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Travel nursing nuts and bolts

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By: David Morrison, RN

Know what to expect to ensure a good experience.  

No doubt about it. The past 2-plus years have been tough for nursing. With a global pandemic, nurses have been placed on the front lines in the fight to return to normalcy, if that’s even possible. It might be easy to declare critical care nurses at the forefront, but I believe all nurses have experienced practice changes. And for some, COVID-19 has led them to leave the profession altogether.

Before the pandemic, experts made many projections about nursing shortages. Since the start of the pandemic, those projections have increased and the time frame has escalated rapidly. A major healthcare system in the state where I work has an estimated deficit of over 1,000 nurses. For those of us who remain active in the profession, many believe the pandemic sheds light on the value nurses bring to the healthcare system. Many who feel their value isn’t recognized as a staff nurse are turning to travel nursing.

If you’ve been a nurse for more than a minute, you’ve heard of travel nursing, and if you work in a facility that’s ever experienced a staffing shortage, you’ve likely worked alongside a travel nurse (traveler). However, you may not know much about how you become a traveler. This article will answer some of your questions.

What’s a travel nurse?

Simply put, travel nurses are temporary help. I’ve compared them to the staff big retail stores hire at Christmas to help with increased customer traffic. But instead of a seasonal need, staffing shortages occur year-round. With COVID-19, the shortages far exceed the available travel nurses, which has dramatically increased what was always a rather good compensation package.

How do I get started?

Start by considering what you want to get out of travel nursing and which type of travel nurse you’ll be. Are you a location traveler (you’ll choose assignments based on locations you want to visit) or a compensation traveler (you’re looking for high-paying positions that will help you achieve financial security, pay down student loans, or purchase a home), or do you fall somewhere in between?

Most nurses join a travel company that arranges contracts for them. Type “travel nursing companies” into any search engine and you’ll find over a hundred companies. Travel forums such as Pan Travelers (pantravelers.org) or the Delphi forum for traveling nurses and therapists (delphiforums.com) can help you narrow your choices. You might also consider talking to a travel nurse and asking them for a referral.

How do I articulate what I want?

Talk to the company or recruiter about your preferences and goals. The travel recruiter is your advocate and should work to find you a position where you’ll succeed. But you need to give them some insight into your practice to find a facility with a good fit. For instance, if you’ve only ever worked at small rural hospitals, a large university teaching hospital might be overwhelming.

Let the recruiter know where in the country you’d like to explore positions. You also can list states or regions in order of preference. For example, Florida as a first choice, California as a second, and Arizona as a third. Provide specifics: “I want to make no less than X amount an hour,” or say, “Find me the highest paying job on the east coast.” Broader requests will result in more options, but being specific will help your recruiter center in on the best fit.

You’ll also need to comply with all the licensing, company paperwork, and skills checklists that will be sent to potential employers. Don’t embellish when it comes to your skills and comfort level with equipment or procedures. Promote your strengths, but don’t misrepresent your abilities. If we weren’t in a pandemic, you might be able to learn some new skills on your assignment. But with the current state of healthcare, you’ll be expected to hit the ground running and require little, if any, assistance in getting your feet under you.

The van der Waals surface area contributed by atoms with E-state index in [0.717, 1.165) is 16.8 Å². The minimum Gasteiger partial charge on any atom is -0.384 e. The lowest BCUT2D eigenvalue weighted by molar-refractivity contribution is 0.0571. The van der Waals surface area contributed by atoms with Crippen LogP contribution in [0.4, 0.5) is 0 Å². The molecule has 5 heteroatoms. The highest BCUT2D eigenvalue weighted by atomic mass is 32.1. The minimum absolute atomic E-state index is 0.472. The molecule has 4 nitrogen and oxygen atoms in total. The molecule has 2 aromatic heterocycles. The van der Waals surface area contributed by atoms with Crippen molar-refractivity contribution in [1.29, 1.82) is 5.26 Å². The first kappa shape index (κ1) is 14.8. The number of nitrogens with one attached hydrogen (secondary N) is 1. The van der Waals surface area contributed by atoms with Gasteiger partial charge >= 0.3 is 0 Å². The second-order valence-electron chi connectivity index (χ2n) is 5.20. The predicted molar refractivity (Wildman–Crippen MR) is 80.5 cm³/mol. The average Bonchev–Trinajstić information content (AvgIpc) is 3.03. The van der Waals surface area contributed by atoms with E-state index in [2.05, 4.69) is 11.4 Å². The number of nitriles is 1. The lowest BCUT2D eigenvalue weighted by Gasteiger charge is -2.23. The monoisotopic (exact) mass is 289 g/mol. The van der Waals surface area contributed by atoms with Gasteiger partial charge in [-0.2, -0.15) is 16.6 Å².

Travel nursing has always required at least of year of current experience in the specialty in which you wish to travel. So if you moved from telemetry to critical care 4 months ago, you might not be able to secure a travel position in critical care. However, due to the extreme needs right now, a more dangerous prospect is that you might indeed be able to secure a position in a specialty with less experience than normally required. In this instance, you must evaluate the risk to your license should something happen. Employers will be happy they filled the position, but they won’t always ensure that you’re safe to practice in their environment. Only you can be responsible for guarding your nursing license.

What happens at the offer stage?

When your recruiter has leads, they’ll share them with you. If, for example, you expressed interest in positions in Florida that pay no less than $20 per hour, the recruiter may come to you with offers that include a $25 per hour position in a Miami teaching hospital, a $23 per hour position in a small facility in Delray Beach, and a $25 per hour position in a large Ft. Lauderdale level 1 trauma center. If none of them sounds appealing, you can ask the recruiter to keep looking. Or you can choose to interview with one or all of them. You have no commitment at this point and no obligation to accept any of the offers. The commitment comes when you find an assignment you like, interview for it, receive an offer, and sign a contract.

Interviews 

Your first contact with a potential employer may be a telephone interview with the unit manager. Take this time to get a sense of the unit. Don’t assume that because it’s a telemetry unit and you’ve worked on telemetry units for 5 years that it will be a smooth transition. Perhaps this unit is taking some overflow patients with COVID-19 who are on BiPap or high-flow oxygen. Or maybe they have some stable patients with COVID-19 who are on ventilators. Get a sense of what you’ll be walking into, and assess whether your skill set meets patient needs.